Zaira Khiba
Linguist & Translator. United Kingdom.

On 13 August 1992 my family and I drove back to our home in Yorkshire from Kilmarnock, Sukhum’s twin-town at that time, where we had joined a visiting delegation from Abkhazia. The next day, the fateful 14 August, we drove down to London to visit members of the (Turkish-)Abkhazian community there. In the late afternoon in the house of one of our friends, while I was engaged in conversation in Abkhaz with our host, my husband George sat watching the news with the volume turned down. Suddenly, he asked us to be quiet and switch up the volume, because he recognised the pictures being broadcast of streets in Sukhum where men with guns were clearly engaged in fighting – the war had not only started but was already on the world’s TV-screens.

That night began the series of frequent phone calls to Moscow to ascertain news of the latest developments from Madina, daughter of Abkhazia’s war-leader and future first president, Vladislav G. Ardzinba.

But Madina was not our only source of information. The Abkhazian delegation’s interpreter in Kilmarnock had been Liana Kvarchelia, who had not flown straight back to Abkhazia but had chosen to spend some time with her sister in Moscow. The outbreak of war meant that she had to stay there much longer than planned. However, being in the Russian capital, she was an ideal voice for Abkhazia to the (particularly English-speaking) world after the establishment of Abkhazia’s Moscow-based press-centre. Faxes came thick and fast not only from this agency but also from the one later set up in Gudauta. All information thus received was passed (for the duration of the war and beyond) to a contact in the British Foreign Office’s Research Department and other interested parties.

Abkhazian fighters block the road Sukhum-Batumi. December 19, 1992.
Abkhazian fighters block the road Sukhum-Batumi. December 19, 1992.

Naturally, I was most concerned for members of my large family, most of whom lived in Ochamchira or Sukhum. At some (much later) stage we discovered that my family-home had been commandeered by a Kartvelian group led by a Svan. When they arrived, they asked my elderly mother, who was there with my older sister, who else was living in the house. She lied, saying: “There’s only me and my daughter.” They did not believe her and began a search. Now, one of my brothers was hiding in an outhouse behind a stack of fruit. Luck was on his side, for when the occupiers entered the outhouse and found that there was a Lada (Zhiguli) parked inside there, their joy was unconfined at the realisation that such a ‘trophy’ of war had fallen into their possession, and they searched no further. My brother then sneaked away and managed to make his way by following country-pathways to a safe area. As for my mother, she was eventually included in a population ‘swap’, ending up in the mining-town of T’qw’archal, where she remained under siege until the end of the war.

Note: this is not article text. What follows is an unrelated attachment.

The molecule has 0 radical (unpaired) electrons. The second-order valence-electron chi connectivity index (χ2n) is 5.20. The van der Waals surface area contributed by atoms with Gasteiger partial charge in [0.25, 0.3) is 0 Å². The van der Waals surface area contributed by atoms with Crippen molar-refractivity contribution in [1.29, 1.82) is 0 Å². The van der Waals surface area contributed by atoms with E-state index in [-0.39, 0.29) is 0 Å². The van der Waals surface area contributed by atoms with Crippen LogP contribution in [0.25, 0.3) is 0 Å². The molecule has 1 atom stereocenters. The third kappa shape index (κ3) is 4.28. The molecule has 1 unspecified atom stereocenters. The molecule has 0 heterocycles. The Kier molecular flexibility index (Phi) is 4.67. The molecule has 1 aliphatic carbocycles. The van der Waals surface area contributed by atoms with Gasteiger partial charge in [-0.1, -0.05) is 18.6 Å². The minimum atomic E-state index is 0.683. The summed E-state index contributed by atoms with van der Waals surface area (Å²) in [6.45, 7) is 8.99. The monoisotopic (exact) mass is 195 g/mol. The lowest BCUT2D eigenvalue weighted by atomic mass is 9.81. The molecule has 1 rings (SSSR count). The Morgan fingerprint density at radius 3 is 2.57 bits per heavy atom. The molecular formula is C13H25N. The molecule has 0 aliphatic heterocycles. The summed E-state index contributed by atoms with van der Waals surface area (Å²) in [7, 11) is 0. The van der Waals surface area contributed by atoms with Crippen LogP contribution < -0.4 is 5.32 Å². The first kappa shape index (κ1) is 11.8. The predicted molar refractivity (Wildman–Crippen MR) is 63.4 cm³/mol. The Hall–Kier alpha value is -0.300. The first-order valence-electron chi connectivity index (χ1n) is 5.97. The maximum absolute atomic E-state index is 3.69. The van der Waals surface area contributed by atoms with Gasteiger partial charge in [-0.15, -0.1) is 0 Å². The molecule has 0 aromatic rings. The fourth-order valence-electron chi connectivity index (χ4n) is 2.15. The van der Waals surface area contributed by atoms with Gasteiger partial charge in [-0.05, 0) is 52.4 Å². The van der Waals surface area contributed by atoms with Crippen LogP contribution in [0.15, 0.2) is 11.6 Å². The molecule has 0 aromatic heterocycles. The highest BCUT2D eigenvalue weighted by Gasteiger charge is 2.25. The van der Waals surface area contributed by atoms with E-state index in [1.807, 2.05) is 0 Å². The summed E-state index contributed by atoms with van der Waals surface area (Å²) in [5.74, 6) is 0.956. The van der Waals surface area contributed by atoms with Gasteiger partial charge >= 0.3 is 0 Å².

Over the 13 months of fighting as I was living on my nerves in a permanent state of worry, family-news trickled out, but it was only when we returned in the mid-90s that we discovered the details of the full horror of those dreadful months. Entering the family-home, we did not recognise any of the fittings, because all our furniture and belongings had been packed up and carried off to Georgia. Returning at the end of the war and finding the family-house still standing but bare, my brothers had had no option but to take furniture from the houses abandoned by local Kartvelian residents when they fled in panic across the Ingur frontier with Georgia before the Abkhazian fighters and their allies arrived, possibly intent on taking revenge for any assistance afforded to the invading troops.

Back in 1992, towards the end of July before leaving Abkhazia, which was palpably in a state of high tension, to return to the UK, George [Hewitt] had left some academic books already wrapped and addressed to be posted by my younger sister to Yorkshire as time allowed. Looking for them in the mid-90s he couldn’t find them and asked our immediate (Mingrelian) neighbour, who had stayed in Ochamchira during the war and who, having an Abkhazian husband, had seen no reason to flee, what had happened to them. “Well,” she said, “during the cold of winter fuel was needed for heating, and so, in addition to chopping down trees, anything combustible was burnt, including, I noticed, several books from your house…”

But (most) books can be replaced, lost lives cannot. Though, mercifully, none of my brothers was killed, three male cousins died. Two were shot in battle, but the third met a grizzlier end.

On the morning of Sunday 15 July 1989 when large numbers of Kartvelians (including prisoners from Zugdidi who had been deliberately set free and armed by nationalists in order to go and fight the Abkhazians) were heading along the highway from Gal in the direction of Sukhum, the head of the Gal District, Vakht’ang Q’olbaia, had rung his counterpart in Ochamchira, Abkhazia’s later 2nd president, Sergej Bagapsh, to warn him of the impending danger represented by the approaching convoy. Bagapsh and my cousin Tolik hurriedly managed to manoeuvre a tanker onto the bridge over the River Aaldzga (in Georgian Ghalidzga) just outside Ochamchira town and blew it up, thereby preventing the horde from crossing and perhaps starting their projected killing-spree in Ochamchira, where we were awoken by the sound of the explosion and some gunfire. Tolik’s part in this action was not forgotten. It seems that shortly after the start of the war, he was captured further along that same highway in the village of Tsagera. The story is that he was tortured and murdered by means of a Winnie Mandela “necklace”…

Аҧсны зхы акәызҵакәаз хашҭра рықәымзааит. Нагӡара ақәзааит Аҧсны ахьыҧшымра!